How-to: Use LIME Explainer to Understand and Analyze Machine Learning Predictions

OpenEye Machine Learning builds machine learning models that predict physical properties of small molecules. The predictions are explained using another local model by annotating atoms, ligands, or pharmacophores responsible for the property exhibited by the molecule.

Explaining Predictions Using LIME

Despite providing the best solutions for several domains, from natural language processing to autonomous vehicles, the applications of neural networks in cheminformatics and small molecules is largely exploratory. One reason is that chemists are often skeptical about the predictions of a black box system. As a result, a demand for explainable machine learning systems has grown over the years, and OpenEye intends to address the need in this toolkit.

We use a methodology called LIME (Local Interpretable Model agnostic Explanations), which explains machine learning predictions by learning a local interpretable model regarding the prediction. In our system, LIME identifies the important bits in a fingerprint that are responsible for a certain prediction. These bits are then mapped to individual parts of the molecules by finding the “core” atom using the bond degree of the query molecule.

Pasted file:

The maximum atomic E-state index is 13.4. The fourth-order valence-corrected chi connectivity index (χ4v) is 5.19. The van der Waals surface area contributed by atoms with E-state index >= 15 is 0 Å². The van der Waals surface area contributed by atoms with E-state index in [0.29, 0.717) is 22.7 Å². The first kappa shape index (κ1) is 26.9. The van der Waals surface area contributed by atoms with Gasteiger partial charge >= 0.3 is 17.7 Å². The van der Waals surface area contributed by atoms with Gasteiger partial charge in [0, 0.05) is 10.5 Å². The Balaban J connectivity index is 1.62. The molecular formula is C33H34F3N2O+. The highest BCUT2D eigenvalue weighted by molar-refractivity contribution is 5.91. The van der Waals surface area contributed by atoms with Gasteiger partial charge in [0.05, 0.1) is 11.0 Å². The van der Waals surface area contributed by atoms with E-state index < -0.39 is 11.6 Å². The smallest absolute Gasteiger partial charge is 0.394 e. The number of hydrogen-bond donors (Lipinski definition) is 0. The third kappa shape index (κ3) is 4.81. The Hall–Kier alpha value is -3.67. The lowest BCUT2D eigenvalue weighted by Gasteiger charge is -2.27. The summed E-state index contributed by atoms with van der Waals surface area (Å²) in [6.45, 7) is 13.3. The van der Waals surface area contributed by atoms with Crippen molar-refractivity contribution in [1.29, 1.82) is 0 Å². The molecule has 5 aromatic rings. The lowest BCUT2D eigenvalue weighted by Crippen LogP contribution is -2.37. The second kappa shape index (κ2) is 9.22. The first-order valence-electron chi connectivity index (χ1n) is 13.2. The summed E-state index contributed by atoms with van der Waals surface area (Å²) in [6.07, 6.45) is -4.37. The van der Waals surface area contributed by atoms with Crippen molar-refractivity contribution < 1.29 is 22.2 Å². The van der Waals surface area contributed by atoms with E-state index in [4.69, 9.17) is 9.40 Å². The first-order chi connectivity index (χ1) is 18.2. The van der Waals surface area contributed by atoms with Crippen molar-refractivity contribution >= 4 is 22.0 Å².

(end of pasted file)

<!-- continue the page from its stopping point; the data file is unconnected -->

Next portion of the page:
We look for the smallest pattern and only move to the larger “superset” patterns if there is a tie.

Shown below is an annotated image of a molecule with the bits that our algorithm thinks is important for the predicted property (Solubility). We translated bit importance to ligand or atom importance and annotated them based on a color scale. We can view (a) ligand annotated, (b)atom annotated, and (c) ligand+atom annotated explainer image as shown in the picture below.


Fragments such as Amide bonds and hydroxyl groups are considered more soluble than the hydrophobic(greasy) benzene or nitrile groups. Blue represents hydrophobic areas, red represents hydrophilic areas, and colors in between fall somewhere in between. The models should be trained on different sets of fingerprints to see which explainer makes sense for the model. The color schema can be tweaked using the QQAR option under “Parallel Find Property and Explanation Cube”. QQAR indicates the quantile distributions of the LIME votes based on which the default color stops are defined. It allows the user to put color stops on the color bar. By default, it is derived from the quantile of LIME vote distribution to give an even color scale, but that can be changed to a more visually appealing scale if desired.

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